Clive has a good piece up on CiF on the way that internationally, David Cameron is going to be perceived as the UK’s George W Bush, both for his buffoonery and his disdain for international agreements.
Being a CiF thread, the comments spiralled into Europhobic lunacy. However, responding to a silly-ish question there did give me the opportunity to articulate both my support for the EU in principle, and my opposition to an English parliament, more coherently than I’ve managed before:
In practice, some things work better at the level of 500m people, some things work better at the level of 50m people, some better at the level of 5m people, some at the level of 500k people, and so on down the chain.
Hence, there’s a role for the EU, the UK, the UK regions, district councils, and parish councils. At the moment, outside of Wales, NI and Scotland, everything is far too centralised at the second level (which is why an English parliament would be a waste of time – what we need are seven English parliaments, each with the power of the Welsh Assembly at least, representing a manageable number of people), with too little power delegated to regions, districts and parishes.
I’m struggling to see how anyone could sensibly disagree with that. Yes, “the EU is corrupt so we shouldn’t be in it” is a valid argument for all I disagree, but isn’t the claim the UKIP/English Democrat types are making – that the optimal area of government for us happens to correlate directly with the outcomes of a few battles between 1000 and 300 years ago – just utterly insane?
Let’s assume you’re an excellent journalist (yes, I know for most bloggers this would be a bit of a heroic assumption, but never mind). You spend 15 years working your way up through various jobs until you’re editor of a national title. You do the job very well.
Then the chairman of the large media company that owns your title offers you a job as head of finance. You take it on; you fail to spot the risks in the strategy your predecessor was running and so continue with it; the company gets run into the ground; and you’re rightly fired.
In a reasonable and sane world, should you:
a) apply for editor jobs, and be taken seriously as a candidate because you’ve a strong proven track record in editorial, and the fact that you messed up corporate finance isn’t at all relevant
b) never be allowed to work again, save perhaps as a cub reporter or a night sub?
The sane answer is a, right? So why the hell is there such a fuss about Andy Hornby, who was an extremely good manager at Asda and running HBOS’s retail division, but didn’t understand the systemic risk of reduced liquidity or the lack of controls in HBOS’s corporate banking department, being hired to run retailer Alliance Boots…? He’s a good candidate for the job.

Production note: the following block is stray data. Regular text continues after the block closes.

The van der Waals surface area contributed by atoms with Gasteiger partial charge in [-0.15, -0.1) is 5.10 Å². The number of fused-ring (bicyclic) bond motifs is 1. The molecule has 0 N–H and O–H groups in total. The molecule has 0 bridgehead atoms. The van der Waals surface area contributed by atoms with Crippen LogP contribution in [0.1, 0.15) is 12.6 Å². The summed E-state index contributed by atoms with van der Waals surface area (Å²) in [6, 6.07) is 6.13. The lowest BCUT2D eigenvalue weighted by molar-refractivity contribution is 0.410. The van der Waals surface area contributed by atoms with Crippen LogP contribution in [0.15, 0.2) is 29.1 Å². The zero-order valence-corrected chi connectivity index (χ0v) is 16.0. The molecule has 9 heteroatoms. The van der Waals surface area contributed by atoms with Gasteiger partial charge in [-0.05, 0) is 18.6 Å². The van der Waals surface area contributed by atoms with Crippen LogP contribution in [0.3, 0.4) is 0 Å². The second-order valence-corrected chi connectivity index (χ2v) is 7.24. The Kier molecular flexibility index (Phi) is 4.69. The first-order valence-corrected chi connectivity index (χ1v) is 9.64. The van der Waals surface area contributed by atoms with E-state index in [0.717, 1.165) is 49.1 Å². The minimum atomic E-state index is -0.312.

(more generally, I don’t get the public’s general anger against bankers, politicians, etc. Yes, they messed up. You messed up. We all mess up. We’re people, it’s what we do. The bankers didn’t kill anyone, they just cost us a bit of money. It’s only money. Nobody in the UK will ever have to starve on the streets, so the money doesn’t really matter, beyond ‘it’d be nice to have a new car this year’. So stop being such pathetic childish bitter twats about it…)
In London, the Greens came in ahead of the swivel-eyed loonies and the Nazis. Hurrah!
[in response to 'fancy going for a beer'?]
I will need pure alochol when this shite is over. When, exactly, it’s over I don’t know
Quote of the day:
I’m not sure I can vote UKIP: rather like voting for Hitler because you like his re-armament policies and hope that the bit about the Jews was mostly for show..
Starting a single-issue party that’s obsessively dedicated to ending a flawed-but-democratically-elected transnational institution’s influence over what happens in your country by no means proves or entails that you’re a xenophobe. And the fact that there’s smoke pouring out of your dashboard by no means proves or entails that your car’s on fire.
Oh, and out of fairness and accuracy I should also point out that Green healthcare policy is mental-bordering-on-evil. I can see the point of voting for either party if you’ve given up on everyone else on the right/left, but do so while being very aware that if either were elected now, they’d be significantly worse than any of the big games in town.
What the ignorant paranoiac says:
The threat [of Terribly Bad Things if the Tories don't abolish all public services, taxes, etc] is abstract, but needs to be made real.
What this means:
There isn’t actually a disastrous crisis that means we’ll need to abolish all public services, taxes, etc, but if we lie that there is one then we might get away with doing so anyway.
…or could it be something a little more sinister?
Mr Vowl, we need answers…